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  1. Milaxx
    June 8, 2013 / 9:34 pm

    It’s not for me. I was on vacation in China and found myself surrounded by people touching my hair & asking questions. Granted, other than TV there weren’t many black people around, at least not African American’s. Honestly at the Empress Summer Palace people were putting their children up to us and taking pictures of them. Anyway, at one point I somehow managed to draw a crowd and they were touching and asking questions, it it did indeed feel uncomfortable. I was literally being stroked and petted and felt on display like an animal in the zoo. Based on that experience alone I would not participate in any social experiment to allow people to touch my hair. I can’t say I would be offended or feel disrespected, but it would feel like an invasion of my personal space.

  2. sherrie
    June 8, 2013 / 10:37 pm

    If we are friends I have no problem with you touching m hair. Now strangers, regardless of race need to ask first. You never know this experiment could’ve helped the mother of a biracial child get some info about what she could do to maintain her childs hair.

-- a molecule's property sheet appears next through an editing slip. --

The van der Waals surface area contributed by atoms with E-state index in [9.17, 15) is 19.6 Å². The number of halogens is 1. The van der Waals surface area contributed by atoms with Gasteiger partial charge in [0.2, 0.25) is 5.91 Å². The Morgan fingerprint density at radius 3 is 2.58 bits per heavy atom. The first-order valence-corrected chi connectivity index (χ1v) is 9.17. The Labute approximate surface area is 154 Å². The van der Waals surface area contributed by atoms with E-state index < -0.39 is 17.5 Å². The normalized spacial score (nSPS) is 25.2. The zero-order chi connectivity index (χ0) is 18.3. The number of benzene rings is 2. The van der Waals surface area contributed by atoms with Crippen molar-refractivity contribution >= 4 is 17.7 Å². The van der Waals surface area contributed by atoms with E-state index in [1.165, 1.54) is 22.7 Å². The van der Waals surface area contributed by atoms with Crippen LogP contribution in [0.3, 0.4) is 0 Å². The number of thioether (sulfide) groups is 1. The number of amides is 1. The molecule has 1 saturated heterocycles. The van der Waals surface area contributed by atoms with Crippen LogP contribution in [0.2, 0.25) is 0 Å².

3. June 9, 2013 / 12:04 am

    While I think “You Can Touch My Hair” was an interesting way to prompt dialogue about black hair, I don’t think it’s “ignorant” for a black woman to exert autonomy and agency over her body and personal space. As someone who has had her natural hair touched/grabbed without permission, and who’s been asked to have it touched (for the myriad of odd reasons), it’s an awkward and uncomfortable space to be in. Noting and respecting someone’s differences is important; but to do it in a way that makes a person feel like an anomaly, is counter-productive and invasive.

    While black women have the right to consent to having their touched, and may not feel bothered by it, those of us who are discomfited by it, have the right not to acquiesce, without being made to feel as if we *should* or wrong for not doing doing so.

    This exhibit has encouraged a noteworthy discussion about the politics of black hair… good, bad, and ugly, but I think it’s important to note the historical context/implications behind having our hair touched, in this discourse. And I believe that history and being constantly made to feel as if our hair isn’t good enough or “normal” enough, is what has caused the separation, not us saying “no” to someone’s query to touch it.